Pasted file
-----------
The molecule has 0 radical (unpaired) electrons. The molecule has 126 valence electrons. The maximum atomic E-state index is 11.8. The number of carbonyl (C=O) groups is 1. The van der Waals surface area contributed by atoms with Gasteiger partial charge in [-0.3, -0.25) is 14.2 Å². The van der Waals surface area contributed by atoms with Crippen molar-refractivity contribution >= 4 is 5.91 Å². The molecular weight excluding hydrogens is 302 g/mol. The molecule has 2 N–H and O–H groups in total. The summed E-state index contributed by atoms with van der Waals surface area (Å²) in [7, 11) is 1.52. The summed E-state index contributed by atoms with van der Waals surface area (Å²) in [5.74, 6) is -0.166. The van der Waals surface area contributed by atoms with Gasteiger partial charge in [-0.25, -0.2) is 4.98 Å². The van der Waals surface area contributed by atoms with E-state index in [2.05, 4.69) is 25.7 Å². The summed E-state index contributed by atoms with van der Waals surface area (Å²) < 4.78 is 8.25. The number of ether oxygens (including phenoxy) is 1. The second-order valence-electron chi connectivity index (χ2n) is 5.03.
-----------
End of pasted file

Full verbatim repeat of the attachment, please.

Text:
The molecule has 0 radical (unpaired) electrons. The molecule has 126 valence electrons. The maximum atomic E-state index is 11.8. The number of carbonyl (C=O) groups is 1. The van der Waals surface area contributed by atoms with Gasteiger partial charge in [-0.3, -0.25) is 14.2 Å². The van der Waals surface area contributed by atoms with Crippen molar-refractivity contribution >= 4 is 5.91 Å². The molecular weight excluding hydrogens is 302 g/mol. The molecule has 2 N–H and O–H groups in total. The summed E-state index contributed by atoms with van der Waals surface area (Å²) in [7, 11) is 1.52. The summed E-state index contributed by atoms with van der Waals surface area (Å²) in [5.74, 6) is -0.166. The van der Waals surface area contributed by atoms with Gasteiger partial charge in [-0.25, -0.2) is 4.98 Å². The van der Waals surface area contributed by atoms with E-state index in [2.05, 4.69) is 25.7 Å². The summed E-state index contributed by atoms with van der Waals surface area (Å²) < 4.78 is 8.25. The number of ether oxygens (including phenoxy) is 1. The second-order valence-electron chi connectivity index (χ2n) is 5.03.